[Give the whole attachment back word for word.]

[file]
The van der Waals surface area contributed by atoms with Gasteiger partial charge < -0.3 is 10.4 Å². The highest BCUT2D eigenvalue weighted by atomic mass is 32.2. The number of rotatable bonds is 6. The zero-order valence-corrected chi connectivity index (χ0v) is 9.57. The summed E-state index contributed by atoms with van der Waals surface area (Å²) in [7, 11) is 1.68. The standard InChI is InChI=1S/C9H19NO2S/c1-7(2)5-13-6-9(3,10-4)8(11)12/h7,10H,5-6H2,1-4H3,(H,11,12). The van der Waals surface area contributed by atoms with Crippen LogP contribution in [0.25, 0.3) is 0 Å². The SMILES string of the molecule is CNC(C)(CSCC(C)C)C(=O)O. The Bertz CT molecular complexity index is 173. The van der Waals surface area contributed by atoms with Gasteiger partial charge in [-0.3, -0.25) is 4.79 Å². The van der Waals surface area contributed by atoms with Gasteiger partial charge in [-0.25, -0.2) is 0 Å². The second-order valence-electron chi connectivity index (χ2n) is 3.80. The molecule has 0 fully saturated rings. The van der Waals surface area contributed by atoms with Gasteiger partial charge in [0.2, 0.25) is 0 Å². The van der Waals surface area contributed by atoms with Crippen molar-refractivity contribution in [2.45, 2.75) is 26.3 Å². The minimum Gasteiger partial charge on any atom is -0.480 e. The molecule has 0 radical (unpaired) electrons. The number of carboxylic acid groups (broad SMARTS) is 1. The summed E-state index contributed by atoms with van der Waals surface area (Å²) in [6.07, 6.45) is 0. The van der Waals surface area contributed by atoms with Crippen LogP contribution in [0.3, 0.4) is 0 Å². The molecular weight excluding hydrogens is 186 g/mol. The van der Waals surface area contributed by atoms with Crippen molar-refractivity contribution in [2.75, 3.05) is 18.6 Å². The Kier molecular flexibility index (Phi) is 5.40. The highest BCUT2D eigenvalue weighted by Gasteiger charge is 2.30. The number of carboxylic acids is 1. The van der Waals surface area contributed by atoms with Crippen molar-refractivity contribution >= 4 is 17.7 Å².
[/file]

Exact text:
The van der Waals surface area contributed by atoms with Gasteiger partial charge < -0.3 is 10.4 Å². The highest BCUT2D eigenvalue weighted by atomic mass is 32.2. The number of rotatable bonds is 6. The zero-order valence-corrected chi connectivity index (χ0v) is 9.57. The summed E-state index contributed by atoms with van der Waals surface area (Å²) in [7, 11) is 1.68. The standard InChI is InChI=1S/C9H19NO2S/c1-7(2)5-13-6-9(3,10-4)8(11)12/h7,10H,5-6H2,1-4H3,(H,11,12). The van der Waals surface area contributed by atoms with Crippen LogP contribution in [0.25, 0.3) is 0 Å². The SMILES string of the molecule is CNC(C)(CSCC(C)C)C(=O)O. The Bertz CT molecular complexity index is 173. The van der Waals surface area contributed by atoms with Gasteiger partial charge in [-0.3, -0.25) is 4.79 Å². The van der Waals surface area contributed by atoms with Gasteiger partial charge in [-0.25, -0.2) is 0 Å². The second-order valence-electron chi connectivity index (χ2n) is 3.80. The molecule has 0 fully saturated rings. The van der Waals surface area contributed by atoms with Gasteiger partial charge in [0.2, 0.25) is 0 Å². The van der Waals surface area contributed by atoms with Crippen molar-refractivity contribution in [2.45, 2.75) is 26.3 Å². The minimum Gasteiger partial charge on any atom is -0.480 e. The molecule has 0 radical (unpaired) electrons. The number of carboxylic acid groups (broad SMARTS) is 1. The summed E-state index contributed by atoms with van der Waals surface area (Å²) in [6.07, 6.45) is 0. The van der Waals surface area contributed by atoms with Crippen LogP contribution in [0.3, 0.4) is 0 Å². The molecular weight excluding hydrogens is 186 g/mol. The van der Waals surface area contributed by atoms with Crippen molar-refractivity contribution in [2.75, 3.05) is 18.6 Å². The Kier molecular flexibility index (Phi) is 5.40. The highest BCUT2D eigenvalue weighted by Gasteiger charge is 2.30. The number of carboxylic acids is 1. The van der Waals surface area contributed by atoms with Crippen molar-refractivity contribution >= 4 is 17.7 Å².